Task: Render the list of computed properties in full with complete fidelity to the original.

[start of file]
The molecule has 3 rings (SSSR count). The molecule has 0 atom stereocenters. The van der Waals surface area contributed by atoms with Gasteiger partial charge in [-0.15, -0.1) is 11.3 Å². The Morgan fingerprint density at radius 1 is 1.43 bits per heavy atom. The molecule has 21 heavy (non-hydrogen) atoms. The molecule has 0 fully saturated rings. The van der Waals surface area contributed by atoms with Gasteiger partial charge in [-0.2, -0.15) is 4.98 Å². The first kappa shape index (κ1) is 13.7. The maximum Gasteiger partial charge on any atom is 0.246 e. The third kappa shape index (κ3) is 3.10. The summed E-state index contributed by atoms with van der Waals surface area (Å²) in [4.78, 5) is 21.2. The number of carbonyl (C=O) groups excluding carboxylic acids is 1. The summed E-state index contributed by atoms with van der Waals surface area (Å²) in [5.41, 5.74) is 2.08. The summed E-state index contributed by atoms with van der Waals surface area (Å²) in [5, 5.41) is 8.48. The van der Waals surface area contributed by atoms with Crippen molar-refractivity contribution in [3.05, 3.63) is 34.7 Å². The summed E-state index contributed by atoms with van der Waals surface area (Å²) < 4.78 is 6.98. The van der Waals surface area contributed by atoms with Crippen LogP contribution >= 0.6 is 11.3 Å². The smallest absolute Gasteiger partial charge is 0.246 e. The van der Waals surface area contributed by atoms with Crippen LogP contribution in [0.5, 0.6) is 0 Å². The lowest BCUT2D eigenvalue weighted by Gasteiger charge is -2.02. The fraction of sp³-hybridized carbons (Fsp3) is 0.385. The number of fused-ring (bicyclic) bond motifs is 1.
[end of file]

The molecule has 3 rings (SSSR count). The molecule has 0 atom stereocenters. The van der Waals surface area contributed by atoms with Gasteiger partial charge in [-0.15, -0.1) is 11.3 Å². The Morgan fingerprint density at radius 1 is 1.43 bits per heavy atom. The molecule has 21 heavy (non-hydrogen) atoms. The molecule has 0 fully saturated rings. The van der Waals surface area contributed by atoms with Gasteiger partial charge in [-0.2, -0.15) is 4.98 Å². The first kappa shape index (κ1) is 13.7. The maximum Gasteiger partial charge on any atom is 0.246 e. The third kappa shape index (κ3) is 3.10. The summed E-state index contributed by atoms with van der Waals surface area (Å²) in [4.78, 5) is 21.2. The number of carbonyl (C=O) groups excluding carboxylic acids is 1. The summed E-state index contributed by atoms with van der Waals surface area (Å²) in [5.41, 5.74) is 2.08. The summed E-state index contributed by atoms with van der Waals surface area (Å²) in [5, 5.41) is 8.48. The van der Waals surface area contributed by atoms with Crippen molar-refractivity contribution in [3.05, 3.63) is 34.7 Å². The summed E-state index contributed by atoms with van der Waals surface area (Å²) < 4.78 is 6.98. The van der Waals surface area contributed by atoms with Crippen LogP contribution >= 0.6 is 11.3 Å². The smallest absolute Gasteiger partial charge is 0.246 e. The van der Waals surface area contributed by atoms with Crippen LogP contribution in [0.5, 0.6) is 0 Å². The lowest BCUT2D eigenvalue weighted by Gasteiger charge is -2.02. The fraction of sp³-hybridized carbons (Fsp3) is 0.385. The number of fused-ring (bicyclic) bond motifs is 1.